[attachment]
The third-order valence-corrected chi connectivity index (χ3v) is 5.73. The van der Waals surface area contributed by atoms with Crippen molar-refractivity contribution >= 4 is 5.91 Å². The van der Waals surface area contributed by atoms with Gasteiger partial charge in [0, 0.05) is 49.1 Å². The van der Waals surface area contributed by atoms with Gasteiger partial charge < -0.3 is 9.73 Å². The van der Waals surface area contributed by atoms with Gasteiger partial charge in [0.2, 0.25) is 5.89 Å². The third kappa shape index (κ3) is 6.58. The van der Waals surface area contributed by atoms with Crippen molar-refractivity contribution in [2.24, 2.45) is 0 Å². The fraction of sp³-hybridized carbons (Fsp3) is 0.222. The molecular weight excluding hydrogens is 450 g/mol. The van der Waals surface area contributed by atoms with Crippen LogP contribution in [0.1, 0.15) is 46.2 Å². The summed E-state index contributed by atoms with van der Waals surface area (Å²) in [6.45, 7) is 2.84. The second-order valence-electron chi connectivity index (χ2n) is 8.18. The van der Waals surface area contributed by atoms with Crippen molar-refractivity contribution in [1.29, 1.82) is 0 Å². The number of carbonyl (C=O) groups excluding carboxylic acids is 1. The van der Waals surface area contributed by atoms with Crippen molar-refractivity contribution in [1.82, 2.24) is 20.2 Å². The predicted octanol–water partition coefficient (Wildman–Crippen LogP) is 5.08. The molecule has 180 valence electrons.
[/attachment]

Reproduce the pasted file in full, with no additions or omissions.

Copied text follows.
The third-order valence-corrected chi connectivity index (χ3v) is 5.73. The van der Waals surface area contributed by atoms with Crippen molar-refractivity contribution >= 4 is 5.91 Å². The van der Waals surface area contributed by atoms with Gasteiger partial charge in [0, 0.05) is 49.1 Å². The van der Waals surface area contributed by atoms with Gasteiger partial charge < -0.3 is 9.73 Å². The van der Waals surface area contributed by atoms with Gasteiger partial charge in [0.2, 0.25) is 5.89 Å². The third kappa shape index (κ3) is 6.58. The van der Waals surface area contributed by atoms with Crippen molar-refractivity contribution in [2.24, 2.45) is 0 Å². The fraction of sp³-hybridized carbons (Fsp3) is 0.222. The molecular weight excluding hydrogens is 450 g/mol. The van der Waals surface area contributed by atoms with Crippen LogP contribution in [0.1, 0.15) is 46.2 Å². The summed E-state index contributed by atoms with van der Waals surface area (Å²) in [6.45, 7) is 2.84. The second-order valence-electron chi connectivity index (χ2n) is 8.18. The van der Waals surface area contributed by atoms with Crippen molar-refractivity contribution in [1.29, 1.82) is 0 Å². The number of carbonyl (C=O) groups excluding carboxylic acids is 1. The van der Waals surface area contributed by atoms with Crippen molar-refractivity contribution in [1.82, 2.24) is 20.2 Å². The predicted octanol–water partition coefficient (Wildman–Crippen LogP) is 5.08. The molecule has 180 valence electrons.